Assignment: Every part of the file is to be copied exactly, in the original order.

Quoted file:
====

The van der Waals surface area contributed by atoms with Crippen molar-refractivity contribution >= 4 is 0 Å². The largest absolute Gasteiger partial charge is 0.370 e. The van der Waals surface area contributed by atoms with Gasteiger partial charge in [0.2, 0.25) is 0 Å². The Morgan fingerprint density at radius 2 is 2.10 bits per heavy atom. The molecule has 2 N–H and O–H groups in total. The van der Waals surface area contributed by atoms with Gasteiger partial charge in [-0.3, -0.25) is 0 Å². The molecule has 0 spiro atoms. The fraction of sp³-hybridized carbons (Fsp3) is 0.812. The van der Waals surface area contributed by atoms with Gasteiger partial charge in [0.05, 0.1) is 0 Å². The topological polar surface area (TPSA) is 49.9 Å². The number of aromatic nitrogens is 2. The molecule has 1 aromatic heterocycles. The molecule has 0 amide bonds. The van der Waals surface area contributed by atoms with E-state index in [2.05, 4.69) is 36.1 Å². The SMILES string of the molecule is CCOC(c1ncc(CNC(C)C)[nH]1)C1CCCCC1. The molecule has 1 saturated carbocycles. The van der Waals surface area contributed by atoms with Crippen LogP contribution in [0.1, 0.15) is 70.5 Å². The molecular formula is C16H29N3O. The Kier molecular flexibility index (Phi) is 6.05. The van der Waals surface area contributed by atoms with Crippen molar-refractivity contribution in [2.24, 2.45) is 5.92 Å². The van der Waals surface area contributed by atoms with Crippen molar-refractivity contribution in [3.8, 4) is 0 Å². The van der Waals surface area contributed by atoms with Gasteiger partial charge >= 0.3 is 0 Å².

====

The van der Waals surface area contributed by atoms with Crippen molar-refractivity contribution >= 4 is 0 Å². The largest absolute Gasteiger partial charge is 0.370 e. The van der Waals surface area contributed by atoms with Gasteiger partial charge in [0.2, 0.25) is 0 Å². The Morgan fingerprint density at radius 2 is 2.10 bits per heavy atom. The molecule has 2 N–H and O–H groups in total. The van der Waals surface area contributed by atoms with Gasteiger partial charge in [-0.3, -0.25) is 0 Å². The molecule has 0 spiro atoms. The fraction of sp³-hybridized carbons (Fsp3) is 0.812. The van der Waals surface area contributed by atoms with Gasteiger partial charge in [0.05, 0.1) is 0 Å². The topological polar surface area (TPSA) is 49.9 Å². The number of aromatic nitrogens is 2. The molecule has 1 aromatic heterocycles. The molecule has 0 amide bonds. The van der Waals surface area contributed by atoms with E-state index in [2.05, 4.69) is 36.1 Å². The SMILES string of the molecule is CCOC(c1ncc(CNC(C)C)[nH]1)C1CCCCC1. The molecule has 1 saturated carbocycles. The van der Waals surface area contributed by atoms with Crippen LogP contribution in [0.1, 0.15) is 70.5 Å². The molecular formula is C16H29N3O. The Kier molecular flexibility index (Phi) is 6.05. The van der Waals surface area contributed by atoms with Crippen molar-refractivity contribution in [2.24, 2.45) is 5.92 Å². The van der Waals surface area contributed by atoms with Crippen molar-refractivity contribution in [3.8, 4) is 0 Å². The van der Waals surface area contributed by atoms with Gasteiger partial charge >= 0.3 is 0 Å².